A team from CIRAD has developed the first Arabica F1 hybrid produced from seed that is suitable for cost-effective production on a large scale.
The seeds of the variety, Starmaya, cost half as much to produce as F1 hybrid in vitro plantlets that are currently available. “This is a minor revolution for the coffee industry,” said CIRAD.
Arabica is self-fertilizing, which hampers the creation of hybrid varieties in the field. In the field, propagation by pollination produces mainly seeds from a single variety, a single parent (known as a line).
Cross-fertilization between two distinct individuals is still possible, however, and Arabica F1 hybrids can be produced by crossing two varieties. However, producing F1 hybrid seeds means hand pollination, dusting pollen from one parent onto the flowers of the other.
When millions of hybrid seeds are required, hand pollination is no longer viable, since each flower must be modified by hand before being dusted with pollen from the other parent.
To date, F1 hybrids have been produced by cloning, in an in vitro culture laboratory (by somatic embryogenesis) or in nurseries, using horticultural propagation techniques.
“Micropropagation methods are efficient but very costly, which has prevented many coffee producers from adopting this type of improved material,” said Frédéric Georget, a biotechnologist with CIRAD in Costa Rica. “However, this technical obstacle has now been overcome in Nicaragua, thanks to a new variety, Starmaya, created by CIRAD and Ecom Agroindustrial Corp.”
Starmaya is the progeny of two parents, Marsellesa and CIR-SM01. The Marsellesa line (created by CIRAD) was chosen for its resistance to coffee leaf rust and its organoleptic qualities. Starmaya’s novelty lies in the use of CIR-SM01: researchers discovered that it does not produce pollen – in other words it is male-sterile.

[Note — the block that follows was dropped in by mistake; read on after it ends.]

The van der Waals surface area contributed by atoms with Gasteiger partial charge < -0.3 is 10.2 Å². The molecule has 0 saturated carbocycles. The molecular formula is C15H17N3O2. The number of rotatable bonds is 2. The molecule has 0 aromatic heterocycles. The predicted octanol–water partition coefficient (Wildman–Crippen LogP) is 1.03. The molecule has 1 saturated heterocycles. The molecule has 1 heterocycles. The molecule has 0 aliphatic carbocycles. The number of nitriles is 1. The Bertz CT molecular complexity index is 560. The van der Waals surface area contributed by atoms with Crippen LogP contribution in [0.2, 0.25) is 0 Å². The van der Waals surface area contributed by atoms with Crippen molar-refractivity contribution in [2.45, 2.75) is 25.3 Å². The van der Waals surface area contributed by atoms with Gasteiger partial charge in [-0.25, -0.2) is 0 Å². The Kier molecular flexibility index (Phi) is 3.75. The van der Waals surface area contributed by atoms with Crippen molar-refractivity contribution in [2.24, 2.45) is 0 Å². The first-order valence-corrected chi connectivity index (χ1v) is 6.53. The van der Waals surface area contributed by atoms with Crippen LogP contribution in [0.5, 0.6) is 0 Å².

Planting the two parent varieties side by side in a seed garden ensures that the only pollen produced by Marsellesa will fertilize the CIR-SM01 plants. The seeds produced by CIR-SM01 as a result of this natural cross-pollination are therefore all F1 hybrids of the new Starmaya variety.
Using this simple mechanism of cross-pollination between a male pollen donor parent and a ‘male-sterile’ parent means that mass production of commercial Starmaya seeds is now possible, and that those seeds are half the price of the Arabica F1 hybrid in vitro plantlets current available.
“The production potential for the Starmaya variety is around half a million seeds per hectare planted,” said Benoît Bertrand, creator of the variety and CIRAD Coffee Value Chain Correspondent.
In addition to being easy to produce, Starmaya has all the expected advantages of a commercial hybrid variety. It is high yielding, robust, and has excellent organoleptic qualities.
The only snag is that 10% of plants will not be true to type. “This is mainly because the male-sterile CIR-MS01 cultivar is not sufficiently genetically fixed to produce an entirely uniform F1 population,” Mr Bertrand explained. “Nevertheless, Starmaya is a huge step forward in terms of productivity (+ 20 to + 40%) and quality, compared to the commercial Arabica varieties currently on the market.”
Sustainable Management Service, a seed production subsidiary of Ecom Agroindustrial in Nicaragua is planning to market the seeds.